At midnight on Tuesday, May 2, over 11,000 writers organized with the Writers Guild of America (WGA) went on strike for the first time in 15 years. This strike has the potential to be incredibly disruptive to the entire entertainment industry, effectively grinding much of TV and film production to a halt. The key issues of this strike surround pay — specifically attached to the growth of streaming content — and concerns over how the bosses of the entertainment industry may use AI to “automate” parts or all of the writing process. This strike dawns at a key moment for both the entertainment industry and the labor movement as a whole.
On Jan. 31 of this year, the Temple University Graduate Students’ Association (TUGSA) launched the first strike in their 25-year history. The decision to strike came as a result of years of organizing that largely began in 2020, after Temple’s decision to force in-person classes in the fall of 2020 led to a completely preventable COVID-19 outbreak. Striking for 42 days, graduate student-workers faced cuts to their health insurance, threats to lose tuition remissions, and more. Nevertheless, TUGSA persevered, winning a new contract that raised wages and eliminated Temple’s wage-tier system for graduate student-workers in different departments.
Los Angeles – Following the unanimous recommendation of the WGA Negotiating Committee, the Board of Directors of the Writers Guild of America West (WGAW) and the Council of the Writers Guild of America, East (WGAE), acting upon the authority granted to them by their memberships, have voted unanimously to call a strike, effective 12:01 AM, Tuesday, May 2. The decision was made following six weeks of negotiations with Netflix, Amazon, Apple, Disney, Discovery-Warner, NBC Universal, Paramount and Sony under the umbrella of the Alliance of Motion Picture and Television Producers (AMPTP). The WGA Negotiating Committee began this process intent on making a fair deal, but the studios’ responses have been wholly insufficient given the existential crisis writers are facing.
Canada is in the midst of the largest strike against a single employer in the country’s history. On April 19, 155,000 public sector workers — who have been without a contract for more than two years — walked off the job, setting up 250 picket lines across Canada. Thus far, the government’s approach to negotiations with the Public Service Alliance of Canada (PSAC) has been, at best, ham-fisted. The bulk of the workers — 120,000 employees of various government departments who answer to the Treasury Board — are asking for an annual 4.5 percent wage increase retroactive to June 2021, when negotiations with the government began.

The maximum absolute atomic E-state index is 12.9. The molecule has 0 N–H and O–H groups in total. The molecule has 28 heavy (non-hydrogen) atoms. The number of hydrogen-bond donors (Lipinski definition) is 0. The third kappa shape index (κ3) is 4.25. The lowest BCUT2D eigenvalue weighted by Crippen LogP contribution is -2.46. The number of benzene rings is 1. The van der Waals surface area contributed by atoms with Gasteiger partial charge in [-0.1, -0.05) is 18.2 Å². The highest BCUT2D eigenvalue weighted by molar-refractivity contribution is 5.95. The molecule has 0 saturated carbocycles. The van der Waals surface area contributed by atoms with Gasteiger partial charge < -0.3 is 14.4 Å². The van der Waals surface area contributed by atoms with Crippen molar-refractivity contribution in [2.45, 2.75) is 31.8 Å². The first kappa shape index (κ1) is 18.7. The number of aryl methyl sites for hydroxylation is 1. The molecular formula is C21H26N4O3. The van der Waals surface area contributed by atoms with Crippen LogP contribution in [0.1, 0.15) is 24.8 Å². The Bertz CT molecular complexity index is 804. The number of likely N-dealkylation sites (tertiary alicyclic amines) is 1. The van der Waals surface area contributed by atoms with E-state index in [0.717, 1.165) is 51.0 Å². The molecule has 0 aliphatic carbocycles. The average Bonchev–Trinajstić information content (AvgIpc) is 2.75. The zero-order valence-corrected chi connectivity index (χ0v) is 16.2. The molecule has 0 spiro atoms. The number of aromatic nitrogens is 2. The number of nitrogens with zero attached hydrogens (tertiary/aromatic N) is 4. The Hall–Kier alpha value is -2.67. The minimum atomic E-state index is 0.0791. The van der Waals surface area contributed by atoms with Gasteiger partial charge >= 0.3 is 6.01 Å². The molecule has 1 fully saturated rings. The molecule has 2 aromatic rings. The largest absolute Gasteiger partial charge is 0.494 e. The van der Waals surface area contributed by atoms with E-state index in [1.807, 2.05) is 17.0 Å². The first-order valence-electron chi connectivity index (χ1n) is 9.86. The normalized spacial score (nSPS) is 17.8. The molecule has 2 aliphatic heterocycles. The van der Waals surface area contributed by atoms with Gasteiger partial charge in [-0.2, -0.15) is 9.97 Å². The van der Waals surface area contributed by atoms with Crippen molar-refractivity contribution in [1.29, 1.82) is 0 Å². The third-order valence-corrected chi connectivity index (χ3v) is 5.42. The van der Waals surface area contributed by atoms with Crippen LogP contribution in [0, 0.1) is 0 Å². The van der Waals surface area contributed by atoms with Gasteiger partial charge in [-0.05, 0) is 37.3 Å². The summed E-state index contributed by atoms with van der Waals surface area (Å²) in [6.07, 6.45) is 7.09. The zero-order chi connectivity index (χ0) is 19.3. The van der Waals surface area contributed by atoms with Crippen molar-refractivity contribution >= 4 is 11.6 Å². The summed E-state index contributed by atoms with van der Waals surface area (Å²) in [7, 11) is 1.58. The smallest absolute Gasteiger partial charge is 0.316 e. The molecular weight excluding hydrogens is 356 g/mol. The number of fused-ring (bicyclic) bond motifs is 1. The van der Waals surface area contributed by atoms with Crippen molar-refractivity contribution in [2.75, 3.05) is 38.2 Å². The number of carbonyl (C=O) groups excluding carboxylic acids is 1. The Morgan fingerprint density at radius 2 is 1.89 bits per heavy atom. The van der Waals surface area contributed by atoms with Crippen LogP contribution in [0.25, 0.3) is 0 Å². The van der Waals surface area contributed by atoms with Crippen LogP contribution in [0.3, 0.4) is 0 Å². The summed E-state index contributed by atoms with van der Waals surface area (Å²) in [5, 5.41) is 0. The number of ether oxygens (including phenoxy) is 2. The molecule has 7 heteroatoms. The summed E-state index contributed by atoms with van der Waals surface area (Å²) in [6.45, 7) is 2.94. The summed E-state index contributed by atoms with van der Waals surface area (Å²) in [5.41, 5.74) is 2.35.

For the first time in their history, 3,000 grocery workers in the local chain Cub Foods across the Twin Cities metro area were set to strike. They were going to shut down 33 stores during the busy Easter weekend. Hours before the strike was to begin, the company offered a settlement that gave the workers much of what they wanted, and none of the concessions it had been demanding. Workers will get raises between $2.50 and $3.50 an hour, and hundreds will receive even more raises as they get reclassified into higher-paying job titles. A company-wide safety committee will be established.
On March 1, Stellantis (formerly Chrysler) “idled” the Belvidere Assembly Plant in Illinois—putting 1,350 people out of work indefinitely, with the threat hanging over them that the plant might stay closed forever. Is Stellantis hurting for money? Absolutely not. In fact, the corporation has recently had some of its best years on record. This is a clear attempt to use the plant as a cudgel, as the Big 3 automakers head into negotiations with the United Auto Workers this fall. It’s a signal that, despite record profits, the companies will remain true to their same old playbook—holding people’s livelihoods over their heads and holding communities at ransom.
Starbucks workers at over 100 US stores walk out ahead of shareholder meeting Workers hold protest in Seattle outside of Starbucks’ headquarters in response to the company’s aggressive anti-union efforts Michael Sainato @msainat1 Wed 22 Mar 2023 10.27 EDT Starbucks workers at over 100 stores around the US walked out on Wednesday ahead of the company’s annual shareholder meeting and held a protest in Seattle outside Starbucks’ headquarters. The actions were launched in response to Starbucks’ aggressive anti-union efforts against worker organizing, which have included allegations of firing dozens of workers in retaliation for union organizing, intimidation, store closures, withholding benefits, schedule cuts and delays in bargaining a first union contract. Starbucks has denied or rejected all allegations and charges of labor law violations.